2. The principle of equity and eradication of poverty

We have enough food to feed everybody. Yet many still go hungry. While many people are overwhelmed with choice, and constantly encouraged to buy more, around the world billions struggle daily just to survive. But countries and people are not rich or poor solely by good or bad luck. Our economic system is driven by consumption and market prices. It tends to concentrate wealth and to leave those without purchasing power to lose out. On top, debt burdens maintain the present distribution of wealth and resources. Poor countries and people are often prevented from lifting themselves out of poverty instead of supported in doing so.


This principle is aimed at implementing laws and policies that:

  • promote a just distribution of resources amongst people living in the world today, whether within or between countries;
  • preserve, maintain and renew natural resources and the global environment so that they will be available to future generations;
  • recognize especially the rights of indigenous people, as well as the rights to development, to work, to education, to property, to be treated equally and to the highest achievable standard of physical and mental health;
  • promote legal empowerment of the poor.

These laws and policies can help meet the eight Millennium Development Goals set to end extreme poverty worldwide by 2015.

Download CISDL draft legal working paper on equity and the eradication of poverty.
Read more about the 4 pillars of legal empowerment of the poor:
access to justice and the rule of law, property rights, labour rights and business rights.
Download CISDL legal working paper on the 7 Future Justice principles.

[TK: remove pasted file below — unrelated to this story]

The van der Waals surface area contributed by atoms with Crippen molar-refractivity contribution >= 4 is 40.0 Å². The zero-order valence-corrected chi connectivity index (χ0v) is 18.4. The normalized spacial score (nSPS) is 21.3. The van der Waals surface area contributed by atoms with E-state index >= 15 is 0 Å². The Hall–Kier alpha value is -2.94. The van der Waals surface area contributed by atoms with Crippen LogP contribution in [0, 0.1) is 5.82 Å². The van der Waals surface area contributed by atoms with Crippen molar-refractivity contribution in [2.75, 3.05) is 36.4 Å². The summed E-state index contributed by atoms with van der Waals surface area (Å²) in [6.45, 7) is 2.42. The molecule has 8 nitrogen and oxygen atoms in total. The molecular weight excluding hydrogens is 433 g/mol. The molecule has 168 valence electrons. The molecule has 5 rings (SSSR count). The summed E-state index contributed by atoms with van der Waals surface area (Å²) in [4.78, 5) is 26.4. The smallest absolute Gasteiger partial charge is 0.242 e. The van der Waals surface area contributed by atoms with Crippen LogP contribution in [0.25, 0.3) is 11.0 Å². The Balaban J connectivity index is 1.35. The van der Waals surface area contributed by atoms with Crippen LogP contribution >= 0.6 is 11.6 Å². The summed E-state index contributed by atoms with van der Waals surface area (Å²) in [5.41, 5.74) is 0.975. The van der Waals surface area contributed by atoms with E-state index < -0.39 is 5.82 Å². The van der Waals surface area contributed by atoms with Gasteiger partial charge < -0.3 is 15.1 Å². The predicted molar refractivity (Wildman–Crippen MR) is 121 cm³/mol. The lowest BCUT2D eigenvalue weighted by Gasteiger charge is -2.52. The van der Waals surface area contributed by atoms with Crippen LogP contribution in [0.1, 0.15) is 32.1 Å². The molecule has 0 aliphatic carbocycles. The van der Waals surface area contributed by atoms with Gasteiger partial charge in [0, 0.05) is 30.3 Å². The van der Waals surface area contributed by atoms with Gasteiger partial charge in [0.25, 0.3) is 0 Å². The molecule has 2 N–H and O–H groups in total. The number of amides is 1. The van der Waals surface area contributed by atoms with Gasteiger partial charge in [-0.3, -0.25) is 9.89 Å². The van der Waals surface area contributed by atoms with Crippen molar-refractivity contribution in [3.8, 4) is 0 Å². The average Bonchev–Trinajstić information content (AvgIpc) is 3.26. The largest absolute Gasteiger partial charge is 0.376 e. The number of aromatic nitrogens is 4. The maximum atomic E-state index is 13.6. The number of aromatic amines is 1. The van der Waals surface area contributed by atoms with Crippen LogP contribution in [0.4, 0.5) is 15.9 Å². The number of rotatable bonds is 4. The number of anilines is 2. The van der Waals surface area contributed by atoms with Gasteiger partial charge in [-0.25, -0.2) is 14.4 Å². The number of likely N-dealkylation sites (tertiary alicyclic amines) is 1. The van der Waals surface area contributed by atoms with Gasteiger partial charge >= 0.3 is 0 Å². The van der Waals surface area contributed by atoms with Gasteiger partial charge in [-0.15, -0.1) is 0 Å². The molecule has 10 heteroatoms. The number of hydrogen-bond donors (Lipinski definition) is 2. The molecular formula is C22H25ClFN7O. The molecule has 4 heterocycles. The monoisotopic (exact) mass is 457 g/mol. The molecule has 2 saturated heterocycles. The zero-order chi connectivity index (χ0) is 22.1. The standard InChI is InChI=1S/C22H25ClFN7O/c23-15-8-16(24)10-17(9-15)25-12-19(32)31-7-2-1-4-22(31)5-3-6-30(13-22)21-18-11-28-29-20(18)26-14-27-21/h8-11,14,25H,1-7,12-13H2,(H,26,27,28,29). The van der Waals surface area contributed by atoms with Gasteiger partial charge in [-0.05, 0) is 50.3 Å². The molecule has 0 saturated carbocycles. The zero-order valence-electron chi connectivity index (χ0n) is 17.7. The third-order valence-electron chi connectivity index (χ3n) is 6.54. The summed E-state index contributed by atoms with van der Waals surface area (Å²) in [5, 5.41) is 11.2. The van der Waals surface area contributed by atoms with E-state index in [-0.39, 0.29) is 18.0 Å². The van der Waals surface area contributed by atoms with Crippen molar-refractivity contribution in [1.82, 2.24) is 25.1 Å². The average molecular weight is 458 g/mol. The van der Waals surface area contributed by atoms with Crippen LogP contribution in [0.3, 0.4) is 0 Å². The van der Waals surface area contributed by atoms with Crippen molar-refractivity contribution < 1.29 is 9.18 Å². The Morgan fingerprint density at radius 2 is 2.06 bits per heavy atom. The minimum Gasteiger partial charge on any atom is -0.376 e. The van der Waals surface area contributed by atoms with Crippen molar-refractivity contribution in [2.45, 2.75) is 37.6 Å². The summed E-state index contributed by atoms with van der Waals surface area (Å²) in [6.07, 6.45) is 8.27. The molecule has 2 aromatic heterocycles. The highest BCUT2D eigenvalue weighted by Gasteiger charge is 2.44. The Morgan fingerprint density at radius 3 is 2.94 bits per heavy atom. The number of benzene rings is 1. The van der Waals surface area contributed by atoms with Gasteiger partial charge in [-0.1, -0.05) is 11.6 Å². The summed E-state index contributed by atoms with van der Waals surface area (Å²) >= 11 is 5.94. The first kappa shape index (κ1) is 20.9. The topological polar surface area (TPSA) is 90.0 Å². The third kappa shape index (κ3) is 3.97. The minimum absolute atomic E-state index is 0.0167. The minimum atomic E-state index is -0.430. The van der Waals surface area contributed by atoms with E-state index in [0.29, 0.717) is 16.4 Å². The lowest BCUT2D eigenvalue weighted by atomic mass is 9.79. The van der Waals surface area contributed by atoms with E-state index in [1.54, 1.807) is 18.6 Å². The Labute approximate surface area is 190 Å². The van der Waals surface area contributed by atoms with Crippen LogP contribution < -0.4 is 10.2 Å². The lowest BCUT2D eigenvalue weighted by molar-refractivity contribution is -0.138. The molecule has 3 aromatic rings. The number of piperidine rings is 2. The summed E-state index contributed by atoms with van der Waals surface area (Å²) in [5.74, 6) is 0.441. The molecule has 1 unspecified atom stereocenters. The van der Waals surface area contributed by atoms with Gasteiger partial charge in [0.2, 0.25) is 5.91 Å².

This principle is already widely recognized in international law or practice. For example:

Economic, Social & Cultural Rights

“The States Parties to the present Covenant recognize the right of everyone to an adequate standard of living for himself and his family, including adequate food, clothing and housing, and to the continuous improvement of living conditions. The States Parties will take appropriate steps to ensure the realization of this right, recognizing to this effect the essential importance of international co-operation based on free consent.”

Article 11.1, the International Covenant on Economic, Social and Cultural Rights, 1966


WHO Constitution

“THE STATE parties to this Constitution declare...that the following principles are basic to the happiness, harmonious relations and security of all peoples:
Health is a state of complete physical, mental and social well-being and not merely the absence of disease or infirmity.
The enjoyment of the highest attainable standard of health is one of the fundamental rights of every human being without distinction of race, religion, political belief, economic or social condition.”

Opening words of the WHO Constitution, 1946

Convention on Climate Change

“Affirming that responses to climate change should be coordinated with social and economic development in an integrated manner with a view to avoiding adverse impacts on the latter, taking into full account the legitimate priority needs of developing countries for the achievement of sustained economic growth and the eradication of poverty,…

In their actions to achieve the objective of the Convention and to implement its provisions, the Parties shall be guided, inter alia, by the following:

1. The Parties should protect the climate system for the benefit of present and future generations of humankind, on the basis of equity and in accordance with their common but differentiated responsibilities and respective capabilities. Accordingly, the developed country Parties should take the lead in combating climate change and the adverse effects thereof.

2. The specific needs and special circumstances of developing country Parties, especially those that are particularly vulnerable to the adverse effects of climate change, and of those Parties, especially developing country Parties, that would have to bear a disproportionate or abnormal burden under the Convention, should be given full consideration.”

Preamble, and Article 3.1 and 3.2, UN Convention on Climate Change, 1992